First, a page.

It really is to no surprise that over the years many filmlovers have had the nerve to call John MacKenzie’s The Long Good Friday “the British Godfather.” As much as such similes often miss the point, mislead future viewers and stand as an offense to the uniqueness of movies, with MacKenzie’s 1979 thriller it seems obvious that we’re dealing with an amazing gangster film fully capable of standing in the same paragraph with the best works of Coppola and Scorsese. The break-out film of the great Bob Hoskins’ career is a compellingly energetic story of a London-based gangster controlling the criminal underground and setting his plan in motion for the transformation of the London dockyards into a venue capable of hosting the 1988 Olympics. Things suddenly and unexpectedly turn for the worse when a series of bombings shakes the protagonist’s criminal empire and, faced with a faceless enemy of unknown origin, our determined but growingly panicky antihero is forced to act viciously and swiftly as he watches his kingdom crumbling down bit by bit.
The Long Good Friday was obviously about the transformation of the East End. The Bob Hoskins character was talking about the end of the Docks and mile after mile of territory for “profitable progress”—I think that was his phrase. I saw the film again about five years ago and it has a scene showing this model of how the area would look under the developers. It underestimated it completely—it ought to have shown Canary Wharf looking like Manhattan. Looking at it, I was taken by the fact that none of us had foreseen the enormous scale of change.
Possessing a violent sense of humor, exhibiting passionate, career defining performances from both Hoskins and his gun moll, the beautiful Helen Mirren, offering a stunningly deep and compassionate portrait of the main character, The Long Good Friday is an engaging, entertaining and utterly absorbing piece of filmmaking that has every right to be considered a highlight of British moviemaking of this type. Its feverish momentum holds you firmly in its grip, its powerful music makes the story sink in more efficiently, its acting completely wins you over and creates the impression you’re given nothing less than precious insight into real people and their very real problems. Hoskins’ character is a deeply complex one—you see him act savagely, brutally and without a trace of remorse, but then again, a few moments later an image of his joking around with the neighborhood kids or an intimate scene with his mistress turn the tables around and he suddenly seems like an approachable guy easy to understand and relate to, or even show sympathy for.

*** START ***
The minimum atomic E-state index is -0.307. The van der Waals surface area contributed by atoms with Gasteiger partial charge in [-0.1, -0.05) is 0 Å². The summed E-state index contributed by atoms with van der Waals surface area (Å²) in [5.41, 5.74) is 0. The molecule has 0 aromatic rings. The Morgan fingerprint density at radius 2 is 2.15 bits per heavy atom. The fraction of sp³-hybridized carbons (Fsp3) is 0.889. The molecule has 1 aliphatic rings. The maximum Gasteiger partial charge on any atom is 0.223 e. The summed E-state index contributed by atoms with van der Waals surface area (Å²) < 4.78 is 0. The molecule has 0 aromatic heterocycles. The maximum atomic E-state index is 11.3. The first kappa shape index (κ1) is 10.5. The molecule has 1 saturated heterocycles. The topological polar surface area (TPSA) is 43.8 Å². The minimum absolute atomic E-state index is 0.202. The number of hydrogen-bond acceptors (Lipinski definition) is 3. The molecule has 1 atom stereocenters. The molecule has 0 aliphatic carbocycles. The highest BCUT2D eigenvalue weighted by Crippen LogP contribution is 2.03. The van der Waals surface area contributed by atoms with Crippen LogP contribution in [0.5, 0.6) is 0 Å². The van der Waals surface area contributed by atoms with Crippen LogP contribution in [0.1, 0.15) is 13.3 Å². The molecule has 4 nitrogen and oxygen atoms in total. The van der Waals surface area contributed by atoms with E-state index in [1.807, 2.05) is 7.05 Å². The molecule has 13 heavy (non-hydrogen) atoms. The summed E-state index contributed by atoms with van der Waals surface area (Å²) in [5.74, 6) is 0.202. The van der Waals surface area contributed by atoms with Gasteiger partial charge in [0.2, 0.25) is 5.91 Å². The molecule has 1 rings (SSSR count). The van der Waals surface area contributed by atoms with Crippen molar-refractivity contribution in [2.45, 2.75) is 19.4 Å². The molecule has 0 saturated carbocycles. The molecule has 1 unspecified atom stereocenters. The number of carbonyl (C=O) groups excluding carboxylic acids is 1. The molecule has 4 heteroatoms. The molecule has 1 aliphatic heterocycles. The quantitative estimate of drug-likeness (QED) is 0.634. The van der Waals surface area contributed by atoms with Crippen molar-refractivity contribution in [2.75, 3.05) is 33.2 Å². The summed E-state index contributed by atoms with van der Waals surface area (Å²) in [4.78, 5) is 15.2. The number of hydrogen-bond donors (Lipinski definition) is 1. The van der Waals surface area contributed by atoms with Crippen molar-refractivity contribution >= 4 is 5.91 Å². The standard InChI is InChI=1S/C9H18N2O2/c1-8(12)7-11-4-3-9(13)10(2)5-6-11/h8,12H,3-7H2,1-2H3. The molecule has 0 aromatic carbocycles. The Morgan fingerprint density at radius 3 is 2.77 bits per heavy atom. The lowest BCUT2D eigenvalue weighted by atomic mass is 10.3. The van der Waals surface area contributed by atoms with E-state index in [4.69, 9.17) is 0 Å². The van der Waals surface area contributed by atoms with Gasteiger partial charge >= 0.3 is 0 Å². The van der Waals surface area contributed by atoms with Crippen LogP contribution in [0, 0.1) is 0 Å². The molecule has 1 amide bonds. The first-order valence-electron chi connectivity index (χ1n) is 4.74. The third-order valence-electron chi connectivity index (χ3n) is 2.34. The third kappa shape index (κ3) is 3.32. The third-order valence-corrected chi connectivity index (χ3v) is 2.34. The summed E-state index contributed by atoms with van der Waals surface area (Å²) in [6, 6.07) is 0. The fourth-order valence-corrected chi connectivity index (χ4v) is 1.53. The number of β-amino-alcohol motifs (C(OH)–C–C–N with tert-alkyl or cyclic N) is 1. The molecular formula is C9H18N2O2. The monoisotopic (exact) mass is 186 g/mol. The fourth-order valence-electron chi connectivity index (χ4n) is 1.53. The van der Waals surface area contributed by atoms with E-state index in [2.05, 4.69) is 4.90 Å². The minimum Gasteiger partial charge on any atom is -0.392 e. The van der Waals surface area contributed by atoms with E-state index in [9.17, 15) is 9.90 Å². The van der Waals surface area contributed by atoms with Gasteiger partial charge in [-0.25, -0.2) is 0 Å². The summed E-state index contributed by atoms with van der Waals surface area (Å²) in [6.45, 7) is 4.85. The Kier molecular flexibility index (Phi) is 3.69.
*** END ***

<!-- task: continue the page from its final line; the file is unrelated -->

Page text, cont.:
It’s not only Hoskins to thank for this: former journalist Barrie Keefe’s script is constructed so competently it doesn’t strike us as pretentious to compare it to the best works within the genre. The British Godfather, you say? When a film has a combination of talent this impressive, and a firm legacy to testify to its greatness three decades upon release—why not?
The seeds were planted then; it was a very fertile time, just before the end of the Krays’ empire, and a lot of my plays, and some of the incidents in The Long Good Friday, came from my experiences. For instance, one of the gangland punishments, if you strayed into someone else’s territory, was to crucify you to the warehouse floor. As a very innocent junior reporter, a young 18, I was sent to interview a guy in hospital. He was covered in bandages and I asked him what had happened. He said, with that wonderful East End humour, “Do you understand English, son? Well, put it down to a do-it-yourself accident.” —Barrie Keeffe on The Long Good Friday
A monumentally important screenplay. Dear every screenwriter/filmmaker, read Barrie Keeffe’s screenplay for The Long Good Friday, originally called The Paddy Factor [PDF]. (NOTE: For educational and research purposes only). The DVD/Blu-ray of the film is available at Amazon and Arrow Films (Limited Edition). Absolutely our highest recommendation.
Cast and Crew: The Long Good Friday brings together John MacKenzie, Barrie Keeffe, Barry Hanson, actor Derek Thompson, casting director Simone Reynolds to discuss the film, its making and its legacy. There are also interviews from Bob Hoskins and Helen Mirren. Watching Keeffe and MacKenzie around a table together, there is still the crackle of creative tension, as writer and director both lay claim to the film’s success. —Documentary on the making of the The Long Good Friday
Another documentary about the making of The Long Good Friday, including interviews with John Mackenzie, stars Bob Hoskins, Helen Mirren, Pierce Brosnan, producer Barry Hanson and Phil Meheux.
Bob Hoskins hand-signed and dedicated picture to Ronnie Kray and sent to him whilst he was at Broadmoor mental asylum.
Neon Magazine’s Flashback 1981: The Long Good Friday.
Here are several photos taken behind-the-scenes during production of John Mackenzie’s The Long Good Friday. Still photographer: Ken Wainman © Embassy Pictures. Intended for editorial use only. All material for educational and noncommercial purposes only.
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